Julie M: In Parineeta, Lalita (Meena Kumari) is an orphan living with her uncle and his large family of all daughters. The middle-class family has recently fallen on hard times, her uncle having mortgaged all he had in order to marry off his eldest daughter and now unable to pay back the loan. The loan is held by his wealthy next-door-neighbor, a professional moneylender, whose family is longtime friends with Lalita’s uncle’s brood. The moneylender secretly does not want the loan repaid, as he wants to collect on the house and give it to his recently returned son Shekhar (Ashok Kumar), who is of marriageable age (as is Lalita).
Lalita and Shekhar’s neighbor-friendship turns to love and a secret promise to marry. Here’s a clip of the moment just after Shekhar playfully places the bridal garland around her neck; ironically, her little cousin is at the same time commanding all to participate in a mock bridal ceremony for her dolls.
Jenny K: Wow! The lyrics to that song sort of sum up Lalita’s entire outlook on love and marriage, don’t they?
In the novella the movie is based on, by Sharat Chandra Chattopadhyay, that little girl would have been a more likely Lalita than Meena. The girl in the story was thirteen, whereas both Shekhar and Giren/Girish were schoolmates, both 24. So when Shekhar drops the garland playfully around Lalita’s neck and then kissed her, would it be unreasonable for her to think she was married? This was written in the early twentieth century when child marriage was still legal in India.
Julie M: Oooh, good point. Not having read the novella I didn’t know that. It did seem awfully weird that Lalita would assume that she was already married when even Shekhar didn’t think that.
Jenny K: Knowing that adds much more sense to the story than any of the adult behavior in these movies, yours and the 2005 version that I rewatched recently, starring Saif Ali Khan, Vidya Balan and Sanjay Dutt. Even given its shift to the 1960’s, the plots are very similar. Please continue.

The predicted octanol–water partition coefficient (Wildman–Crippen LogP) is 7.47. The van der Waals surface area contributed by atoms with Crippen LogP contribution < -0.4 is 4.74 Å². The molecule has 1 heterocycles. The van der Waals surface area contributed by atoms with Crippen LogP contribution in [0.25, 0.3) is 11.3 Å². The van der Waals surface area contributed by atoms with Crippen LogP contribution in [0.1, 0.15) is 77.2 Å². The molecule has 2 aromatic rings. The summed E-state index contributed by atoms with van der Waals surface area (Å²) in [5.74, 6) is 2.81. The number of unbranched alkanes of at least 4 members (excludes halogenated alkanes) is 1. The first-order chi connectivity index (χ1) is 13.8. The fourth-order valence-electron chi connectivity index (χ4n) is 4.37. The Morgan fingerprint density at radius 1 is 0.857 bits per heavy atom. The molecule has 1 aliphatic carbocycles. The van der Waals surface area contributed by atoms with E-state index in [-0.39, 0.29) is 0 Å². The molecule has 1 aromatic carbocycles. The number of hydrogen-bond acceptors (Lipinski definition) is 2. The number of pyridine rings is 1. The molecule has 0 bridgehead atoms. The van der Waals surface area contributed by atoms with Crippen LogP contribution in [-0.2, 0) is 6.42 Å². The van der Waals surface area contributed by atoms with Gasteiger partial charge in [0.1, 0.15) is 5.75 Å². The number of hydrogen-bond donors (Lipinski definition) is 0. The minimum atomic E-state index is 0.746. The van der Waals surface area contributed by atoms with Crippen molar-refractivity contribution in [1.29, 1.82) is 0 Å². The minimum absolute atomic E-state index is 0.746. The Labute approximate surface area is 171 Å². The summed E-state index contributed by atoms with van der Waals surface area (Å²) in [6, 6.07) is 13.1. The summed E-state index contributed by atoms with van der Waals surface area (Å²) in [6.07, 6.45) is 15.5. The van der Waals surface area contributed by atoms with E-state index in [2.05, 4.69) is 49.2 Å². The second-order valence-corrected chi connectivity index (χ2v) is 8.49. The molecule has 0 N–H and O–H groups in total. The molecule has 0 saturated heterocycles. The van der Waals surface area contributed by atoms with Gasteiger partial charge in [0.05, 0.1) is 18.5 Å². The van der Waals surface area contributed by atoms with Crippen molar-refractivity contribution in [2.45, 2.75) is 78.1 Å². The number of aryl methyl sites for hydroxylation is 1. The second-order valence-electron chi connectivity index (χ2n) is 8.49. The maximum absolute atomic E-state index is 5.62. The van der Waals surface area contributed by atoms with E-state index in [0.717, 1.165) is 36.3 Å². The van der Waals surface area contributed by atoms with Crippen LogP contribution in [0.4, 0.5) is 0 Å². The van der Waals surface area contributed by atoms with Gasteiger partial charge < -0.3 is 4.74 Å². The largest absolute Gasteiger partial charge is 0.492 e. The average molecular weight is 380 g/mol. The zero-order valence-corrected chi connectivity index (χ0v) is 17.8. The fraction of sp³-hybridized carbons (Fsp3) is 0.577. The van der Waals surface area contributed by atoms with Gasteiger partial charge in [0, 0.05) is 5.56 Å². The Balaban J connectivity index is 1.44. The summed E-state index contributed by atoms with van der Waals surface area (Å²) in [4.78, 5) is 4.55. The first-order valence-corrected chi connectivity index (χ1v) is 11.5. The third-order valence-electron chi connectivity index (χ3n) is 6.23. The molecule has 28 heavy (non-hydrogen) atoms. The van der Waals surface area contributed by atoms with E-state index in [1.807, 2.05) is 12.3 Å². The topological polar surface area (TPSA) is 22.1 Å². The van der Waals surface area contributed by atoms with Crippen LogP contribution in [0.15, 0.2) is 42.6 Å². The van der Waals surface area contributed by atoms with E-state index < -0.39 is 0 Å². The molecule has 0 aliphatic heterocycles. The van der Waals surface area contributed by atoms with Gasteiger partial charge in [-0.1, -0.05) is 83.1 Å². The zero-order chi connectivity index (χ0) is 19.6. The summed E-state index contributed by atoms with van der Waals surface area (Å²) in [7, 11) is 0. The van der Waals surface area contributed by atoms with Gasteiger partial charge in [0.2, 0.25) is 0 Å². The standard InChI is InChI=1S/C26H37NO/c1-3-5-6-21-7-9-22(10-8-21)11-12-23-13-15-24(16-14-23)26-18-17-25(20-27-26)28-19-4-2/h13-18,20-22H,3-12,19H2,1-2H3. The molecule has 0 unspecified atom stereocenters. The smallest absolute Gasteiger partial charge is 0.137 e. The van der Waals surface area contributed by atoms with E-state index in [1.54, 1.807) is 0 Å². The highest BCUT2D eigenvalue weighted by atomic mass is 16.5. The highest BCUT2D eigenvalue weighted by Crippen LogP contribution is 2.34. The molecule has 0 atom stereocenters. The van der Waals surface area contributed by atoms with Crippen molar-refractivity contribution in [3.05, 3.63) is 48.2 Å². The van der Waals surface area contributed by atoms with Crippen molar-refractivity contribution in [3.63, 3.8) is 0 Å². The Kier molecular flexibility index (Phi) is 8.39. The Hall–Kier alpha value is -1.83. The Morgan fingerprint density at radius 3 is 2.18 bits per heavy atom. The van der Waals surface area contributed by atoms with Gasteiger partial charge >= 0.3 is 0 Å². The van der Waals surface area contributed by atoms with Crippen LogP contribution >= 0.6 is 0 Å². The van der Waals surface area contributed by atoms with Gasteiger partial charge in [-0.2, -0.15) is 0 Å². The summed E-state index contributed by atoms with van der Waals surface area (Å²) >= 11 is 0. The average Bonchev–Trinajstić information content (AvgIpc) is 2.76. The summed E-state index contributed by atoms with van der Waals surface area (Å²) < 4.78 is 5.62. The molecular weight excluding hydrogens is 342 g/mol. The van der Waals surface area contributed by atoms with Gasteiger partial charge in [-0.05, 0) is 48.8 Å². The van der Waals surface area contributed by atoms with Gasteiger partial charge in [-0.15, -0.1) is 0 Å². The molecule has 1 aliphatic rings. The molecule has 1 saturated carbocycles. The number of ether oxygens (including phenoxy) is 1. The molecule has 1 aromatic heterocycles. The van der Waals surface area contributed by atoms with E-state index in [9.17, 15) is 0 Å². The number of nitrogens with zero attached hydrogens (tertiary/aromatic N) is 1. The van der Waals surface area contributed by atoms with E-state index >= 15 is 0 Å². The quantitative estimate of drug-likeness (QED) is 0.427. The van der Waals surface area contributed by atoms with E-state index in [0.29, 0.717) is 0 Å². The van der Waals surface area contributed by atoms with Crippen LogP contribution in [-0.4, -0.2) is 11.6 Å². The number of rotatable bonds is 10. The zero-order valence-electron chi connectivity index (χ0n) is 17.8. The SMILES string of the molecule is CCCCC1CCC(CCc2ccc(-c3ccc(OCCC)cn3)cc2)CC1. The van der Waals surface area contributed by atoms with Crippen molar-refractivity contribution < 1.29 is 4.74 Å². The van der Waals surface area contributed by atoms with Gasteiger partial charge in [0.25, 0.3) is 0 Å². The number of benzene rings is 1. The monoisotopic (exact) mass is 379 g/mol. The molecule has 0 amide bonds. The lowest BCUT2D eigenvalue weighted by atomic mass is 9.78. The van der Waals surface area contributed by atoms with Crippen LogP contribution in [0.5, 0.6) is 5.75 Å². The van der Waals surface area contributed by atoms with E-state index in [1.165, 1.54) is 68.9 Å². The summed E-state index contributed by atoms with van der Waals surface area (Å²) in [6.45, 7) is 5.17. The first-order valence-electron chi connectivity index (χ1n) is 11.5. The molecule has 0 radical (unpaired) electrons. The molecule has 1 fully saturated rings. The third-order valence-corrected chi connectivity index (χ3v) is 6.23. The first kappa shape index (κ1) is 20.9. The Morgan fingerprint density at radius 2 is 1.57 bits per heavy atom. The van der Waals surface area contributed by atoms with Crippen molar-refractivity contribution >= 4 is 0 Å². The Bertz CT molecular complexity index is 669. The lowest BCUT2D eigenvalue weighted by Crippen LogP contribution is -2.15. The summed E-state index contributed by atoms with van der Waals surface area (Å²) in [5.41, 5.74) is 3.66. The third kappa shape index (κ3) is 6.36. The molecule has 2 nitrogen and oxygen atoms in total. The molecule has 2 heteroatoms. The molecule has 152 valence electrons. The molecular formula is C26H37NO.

Julie M: Just then another handsome and wealthy–but lower-caste–young man, Giren (Asit Baran), enters the picture. Giren falls in love with Lalita and offers to give Lalita’s uncle the money he needs to pay off his debt, then when Shekhar’s father becomes enraged at his plans being thwarted and cuts off contact, offers to move the entire family to one of his homes far away. Lalita’s uncle is grateful and half-promises Lalita to Giren in marriage. Lalita feels she cannot refuse, and Shekhar picks a fight with her, saying she has allowed herself to be sold. After they have left his marriage to another girl is fixed by his family while he pines for Lalita, realizing that his own actions have driven her away but seemingly helpless to do anything about it.
Jenny K: In the 2005 version, Lalita (Vidya) helps to confuse the matter by nobly/idiotically keeping most of her family turmoil away from sensitive musician Shekhar’s (Saif’s) tender ears. She thought he wouldn’t be able to stand it if he found out what a louse his father was. Seems Daddy Dear had hatched this major plot to turn the neighbor’s immense if neglected haveli into a “Heritage Hotel” when he foreclosed on the unsuspecting family. Ignorance of her motives, plus confusion over her marital state, makes Shekhar’s mistakes more forgivable… if still stupid. And it does give them an excuse for a wonderfully poignant love song in the latter half of the film.
Julie M: Will family honor and gratitude win out over true love? Will Lalita ever stand up for herself? Will Shekhar finally grow a pair and claim his original bride? You pretty much know the answer (no, not really and yes but not in the way you think) but how it plays out is heartfelt. Giren is a real stand-up guy and under normal circumstances Lalita would have been perfectly happy to end up with him, and why she holds out for the volatile and coddled Maa’s-boy Shekhar is beyond me. Still, if you buy into the entire premise it’s a fascinating movie and provides a good look into Indian culture and values.